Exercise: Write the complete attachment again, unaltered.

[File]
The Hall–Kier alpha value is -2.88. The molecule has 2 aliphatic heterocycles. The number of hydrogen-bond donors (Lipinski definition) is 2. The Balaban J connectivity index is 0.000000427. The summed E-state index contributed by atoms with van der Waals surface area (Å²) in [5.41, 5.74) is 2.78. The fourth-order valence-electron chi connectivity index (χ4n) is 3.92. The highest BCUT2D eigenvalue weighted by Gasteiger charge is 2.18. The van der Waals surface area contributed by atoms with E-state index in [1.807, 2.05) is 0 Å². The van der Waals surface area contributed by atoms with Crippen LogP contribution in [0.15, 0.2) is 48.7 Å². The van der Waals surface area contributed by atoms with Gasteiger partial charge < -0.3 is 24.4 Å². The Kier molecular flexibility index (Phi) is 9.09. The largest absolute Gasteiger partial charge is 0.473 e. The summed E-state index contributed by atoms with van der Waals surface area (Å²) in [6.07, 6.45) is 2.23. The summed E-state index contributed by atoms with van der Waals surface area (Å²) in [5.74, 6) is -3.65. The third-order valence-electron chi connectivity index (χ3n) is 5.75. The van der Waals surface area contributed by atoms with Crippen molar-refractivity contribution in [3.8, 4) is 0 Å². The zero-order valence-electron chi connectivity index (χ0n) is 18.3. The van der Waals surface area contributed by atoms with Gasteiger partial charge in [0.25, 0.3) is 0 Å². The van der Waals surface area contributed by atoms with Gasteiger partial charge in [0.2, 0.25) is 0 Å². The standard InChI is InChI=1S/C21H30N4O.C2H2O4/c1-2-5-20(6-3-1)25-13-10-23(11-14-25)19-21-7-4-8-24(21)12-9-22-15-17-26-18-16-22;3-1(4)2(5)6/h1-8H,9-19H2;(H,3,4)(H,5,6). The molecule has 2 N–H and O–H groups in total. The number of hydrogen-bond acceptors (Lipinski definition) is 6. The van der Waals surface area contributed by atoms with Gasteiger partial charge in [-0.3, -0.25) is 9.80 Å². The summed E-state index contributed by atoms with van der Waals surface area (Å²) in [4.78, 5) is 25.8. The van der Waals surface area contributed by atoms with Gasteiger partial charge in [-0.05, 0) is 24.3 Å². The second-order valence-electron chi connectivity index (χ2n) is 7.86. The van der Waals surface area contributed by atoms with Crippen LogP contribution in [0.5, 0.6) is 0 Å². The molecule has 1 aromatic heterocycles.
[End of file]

The Hall–Kier alpha value is -2.88. The molecule has 2 aliphatic heterocycles. The number of hydrogen-bond donors (Lipinski definition) is 2. The Balaban J connectivity index is 0.000000427. The summed E-state index contributed by atoms with van der Waals surface area (Å²) in [5.41, 5.74) is 2.78. The fourth-order valence-electron chi connectivity index (χ4n) is 3.92. The highest BCUT2D eigenvalue weighted by Gasteiger charge is 2.18. The van der Waals surface area contributed by atoms with E-state index in [1.807, 2.05) is 0 Å². The van der Waals surface area contributed by atoms with Crippen LogP contribution in [0.15, 0.2) is 48.7 Å². The van der Waals surface area contributed by atoms with Gasteiger partial charge < -0.3 is 24.4 Å². The Kier molecular flexibility index (Phi) is 9.09. The largest absolute Gasteiger partial charge is 0.473 e. The summed E-state index contributed by atoms with van der Waals surface area (Å²) in [6.07, 6.45) is 2.23. The summed E-state index contributed by atoms with van der Waals surface area (Å²) in [5.74, 6) is -3.65. The third-order valence-electron chi connectivity index (χ3n) is 5.75. The van der Waals surface area contributed by atoms with Crippen molar-refractivity contribution in [3.8, 4) is 0 Å². The zero-order valence-electron chi connectivity index (χ0n) is 18.3. The van der Waals surface area contributed by atoms with Gasteiger partial charge in [0.25, 0.3) is 0 Å². The van der Waals surface area contributed by atoms with Gasteiger partial charge in [0.2, 0.25) is 0 Å². The standard InChI is InChI=1S/C21H30N4O.C2H2O4/c1-2-5-20(6-3-1)25-13-10-23(11-14-25)19-21-7-4-8-24(21)12-9-22-15-17-26-18-16-22;3-1(4)2(5)6/h1-8H,9-19H2;(H,3,4)(H,5,6). The molecule has 2 N–H and O–H groups in total. The number of hydrogen-bond acceptors (Lipinski definition) is 6. The van der Waals surface area contributed by atoms with Gasteiger partial charge in [-0.3, -0.25) is 9.80 Å². The summed E-state index contributed by atoms with van der Waals surface area (Å²) in [4.78, 5) is 25.8. The van der Waals surface area contributed by atoms with Gasteiger partial charge in [-0.05, 0) is 24.3 Å². The second-order valence-electron chi connectivity index (χ2n) is 7.86. The van der Waals surface area contributed by atoms with Crippen LogP contribution in [0.5, 0.6) is 0 Å². The molecule has 1 aromatic heterocycles.